Compression and deduplication are mature, which is a nice way of saying their evolution is basically done.
It is easy to forget about this due to the low per-gigabyte cost of storage. But that doesn't mean you should always buy more capacity rather than using what you already have in a smarter arrangement.
On an individual drive level, how full is too full? "It totally depends on use case," explained Gleb Budman, CEO of storage vendor Backblaze, which is known for its open design andused by many companies seeking DIY storage-area networks.
"The original reason virtualization was developed was because people were not using all of the processing power of their servers. With drives, hypothetically you have the same thing. Why would you buy a second drive if you have extra space on any of them? You'd want to fill them up to the very last byte. Realistically, there are issues with that. If you fill them up completely, the drive becomes unusable," Budman noted.
However, that school of thought is based on traditional hard drives--spinning disks, where data isn't written in the same order as the tracks and sectors--so it doesn't really apply any longer for solid-state drives, which do not have moving parts.
"With SSDs it's not an issue," Budman said. "We haven't seen anything about, 'You shouldn't have your drive more than X percent full'."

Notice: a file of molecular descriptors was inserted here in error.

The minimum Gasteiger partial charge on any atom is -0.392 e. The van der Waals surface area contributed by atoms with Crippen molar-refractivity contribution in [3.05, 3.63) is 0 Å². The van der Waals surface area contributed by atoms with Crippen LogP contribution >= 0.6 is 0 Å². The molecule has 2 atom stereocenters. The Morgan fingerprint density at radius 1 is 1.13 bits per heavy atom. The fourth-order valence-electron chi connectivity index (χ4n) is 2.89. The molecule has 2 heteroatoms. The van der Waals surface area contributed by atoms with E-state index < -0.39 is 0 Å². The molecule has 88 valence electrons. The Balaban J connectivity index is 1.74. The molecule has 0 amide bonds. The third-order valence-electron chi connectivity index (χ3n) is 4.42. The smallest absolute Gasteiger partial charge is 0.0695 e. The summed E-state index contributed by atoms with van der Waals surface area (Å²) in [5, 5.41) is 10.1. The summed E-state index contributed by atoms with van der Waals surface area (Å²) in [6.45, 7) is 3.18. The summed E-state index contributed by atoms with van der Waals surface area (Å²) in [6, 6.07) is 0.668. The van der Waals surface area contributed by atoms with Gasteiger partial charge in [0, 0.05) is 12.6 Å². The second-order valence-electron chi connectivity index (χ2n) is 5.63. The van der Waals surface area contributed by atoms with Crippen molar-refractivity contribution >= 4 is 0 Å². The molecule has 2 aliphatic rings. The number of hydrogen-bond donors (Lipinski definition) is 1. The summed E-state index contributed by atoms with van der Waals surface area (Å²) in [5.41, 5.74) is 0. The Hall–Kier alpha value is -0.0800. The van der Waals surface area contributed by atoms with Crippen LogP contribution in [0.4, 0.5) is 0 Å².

Compression and deduplication are the most mainstream ways of fitting more data onto drives. But the former is just about at the end of its evolution, and the latter has become a standard feature, so neither gives a company much of an edge anymore.
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Is compression dead? Budman said that's essentially true, because researchers today need more processing resources than they gain back in compression percentages. Worthwhile leaps forward in compression percentages are in the past, he said. "In the global impact, I think 'compression is dead' is a fine framing of what's happening," he concurred.
A huge leap forward in compression, announced by independent researcher David Fifield on July 2, 2019, came with the catch that it's purely theoretical and of no use in real-world IT infrastructure. Fifield's method was to develop a new form of a zip bomb--a small file that can be expanded to bring down a server by exceeding the drive capacity--which isn't a new idea but has never been done to his scale.
"I was initially curious about whether there was a way to bypass the code signing requirement on Android," Fifield told TechRepublic. "That led to an understanding of the zip specification and a study of various implementations--the zip specification contains many ambiguities and redundancies, which lend themselves to divergent implementations," he said. "These proved numerous enough that what I originally intended to be a web page of a few paragraphs grew into a scientific paper."
Unfortunately, "The zip bomb can have a high compression ratio because it only stores useless data. It does not apply to compression of meaningful files in any way," Fifield explained. Future directions may involve similar work with PDF data, he said.
Percentages aside, data that requires urgent processing or low latency definitely shouldn't be compressed, Budman said. "Today, for a practical user, the thing they can do to be most efficient with their storage is to figure out what data they have, where should it go, and how should they get it there."
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